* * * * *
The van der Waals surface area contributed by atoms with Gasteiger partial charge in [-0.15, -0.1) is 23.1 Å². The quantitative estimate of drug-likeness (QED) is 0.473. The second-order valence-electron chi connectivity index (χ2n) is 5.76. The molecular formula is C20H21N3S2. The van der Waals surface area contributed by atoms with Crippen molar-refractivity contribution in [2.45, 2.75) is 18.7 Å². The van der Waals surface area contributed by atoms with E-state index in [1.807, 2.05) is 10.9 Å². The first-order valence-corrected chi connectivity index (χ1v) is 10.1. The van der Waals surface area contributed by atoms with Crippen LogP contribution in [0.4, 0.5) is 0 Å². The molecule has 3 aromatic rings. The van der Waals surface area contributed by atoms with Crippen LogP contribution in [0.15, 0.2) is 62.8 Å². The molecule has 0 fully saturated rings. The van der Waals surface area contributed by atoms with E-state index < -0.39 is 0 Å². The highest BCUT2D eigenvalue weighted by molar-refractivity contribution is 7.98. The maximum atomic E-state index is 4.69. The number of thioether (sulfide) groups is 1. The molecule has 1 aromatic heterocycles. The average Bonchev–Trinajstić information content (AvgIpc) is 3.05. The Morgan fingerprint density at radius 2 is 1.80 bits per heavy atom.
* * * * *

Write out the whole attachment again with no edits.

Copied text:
The van der Waals surface area contributed by atoms with Gasteiger partial charge in [-0.15, -0.1) is 23.1 Å². The quantitative estimate of drug-likeness (QED) is 0.473. The second-order valence-electron chi connectivity index (χ2n) is 5.76. The molecular formula is C20H21N3S2. The van der Waals surface area contributed by atoms with Crippen molar-refractivity contribution in [2.45, 2.75) is 18.7 Å². The van der Waals surface area contributed by atoms with E-state index in [1.807, 2.05) is 10.9 Å². The first-order valence-corrected chi connectivity index (χ1v) is 10.1. The van der Waals surface area contributed by atoms with Crippen LogP contribution in [0.4, 0.5) is 0 Å². The molecule has 3 aromatic rings. The van der Waals surface area contributed by atoms with Crippen LogP contribution in [0.15, 0.2) is 62.8 Å². The molecule has 0 fully saturated rings. The van der Waals surface area contributed by atoms with E-state index < -0.39 is 0 Å². The highest BCUT2D eigenvalue weighted by molar-refractivity contribution is 7.98. The maximum atomic E-state index is 4.69. The number of thioether (sulfide) groups is 1. The molecule has 1 aromatic heterocycles. The average Bonchev–Trinajstić information content (AvgIpc) is 3.05. The Morgan fingerprint density at radius 2 is 1.80 bits per heavy atom.